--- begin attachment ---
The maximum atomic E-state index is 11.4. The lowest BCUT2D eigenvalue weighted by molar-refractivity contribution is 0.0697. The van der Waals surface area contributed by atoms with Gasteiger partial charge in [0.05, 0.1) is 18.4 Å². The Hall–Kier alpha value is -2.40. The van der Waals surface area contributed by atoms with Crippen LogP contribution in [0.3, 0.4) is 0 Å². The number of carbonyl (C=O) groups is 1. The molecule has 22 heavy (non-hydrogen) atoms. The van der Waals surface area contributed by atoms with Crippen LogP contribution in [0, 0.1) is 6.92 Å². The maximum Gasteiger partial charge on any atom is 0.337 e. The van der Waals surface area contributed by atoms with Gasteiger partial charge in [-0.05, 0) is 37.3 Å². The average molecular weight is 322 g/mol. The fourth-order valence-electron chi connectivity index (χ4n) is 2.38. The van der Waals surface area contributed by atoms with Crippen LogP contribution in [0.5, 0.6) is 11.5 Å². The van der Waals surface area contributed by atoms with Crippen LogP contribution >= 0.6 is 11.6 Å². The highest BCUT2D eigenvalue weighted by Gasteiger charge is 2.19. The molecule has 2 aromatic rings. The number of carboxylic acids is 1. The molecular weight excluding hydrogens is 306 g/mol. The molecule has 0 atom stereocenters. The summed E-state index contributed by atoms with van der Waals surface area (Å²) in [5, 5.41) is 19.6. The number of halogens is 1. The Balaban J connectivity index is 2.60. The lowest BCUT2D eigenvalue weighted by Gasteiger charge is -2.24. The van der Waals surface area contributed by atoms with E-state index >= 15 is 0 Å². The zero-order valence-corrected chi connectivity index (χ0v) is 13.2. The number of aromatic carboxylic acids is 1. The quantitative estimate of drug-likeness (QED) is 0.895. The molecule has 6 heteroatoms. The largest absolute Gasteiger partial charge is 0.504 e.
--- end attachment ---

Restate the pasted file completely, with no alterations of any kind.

The maximum atomic E-state index is 11.4. The lowest BCUT2D eigenvalue weighted by molar-refractivity contribution is 0.0697. The van der Waals surface area contributed by atoms with Gasteiger partial charge in [0.05, 0.1) is 18.4 Å². The Hall–Kier alpha value is -2.40. The van der Waals surface area contributed by atoms with Crippen LogP contribution in [0.3, 0.4) is 0 Å². The number of carbonyl (C=O) groups is 1. The molecule has 22 heavy (non-hydrogen) atoms. The van der Waals surface area contributed by atoms with Crippen LogP contribution in [0, 0.1) is 6.92 Å². The maximum Gasteiger partial charge on any atom is 0.337 e. The van der Waals surface area contributed by atoms with Gasteiger partial charge in [-0.05, 0) is 37.3 Å². The average molecular weight is 322 g/mol. The fourth-order valence-electron chi connectivity index (χ4n) is 2.38. The van der Waals surface area contributed by atoms with Crippen LogP contribution in [0.5, 0.6) is 11.5 Å². The van der Waals surface area contributed by atoms with Crippen LogP contribution >= 0.6 is 11.6 Å². The highest BCUT2D eigenvalue weighted by Gasteiger charge is 2.19. The molecule has 2 aromatic rings. The number of carboxylic acids is 1. The molecular weight excluding hydrogens is 306 g/mol. The molecule has 0 atom stereocenters. The summed E-state index contributed by atoms with van der Waals surface area (Å²) in [5, 5.41) is 19.6. The number of halogens is 1. The Balaban J connectivity index is 2.60. The lowest BCUT2D eigenvalue weighted by Gasteiger charge is -2.24. The van der Waals surface area contributed by atoms with E-state index >= 15 is 0 Å². The zero-order valence-corrected chi connectivity index (χ0v) is 13.2. The number of aromatic carboxylic acids is 1. The quantitative estimate of drug-likeness (QED) is 0.895. The molecule has 6 heteroatoms. The largest absolute Gasteiger partial charge is 0.504 e.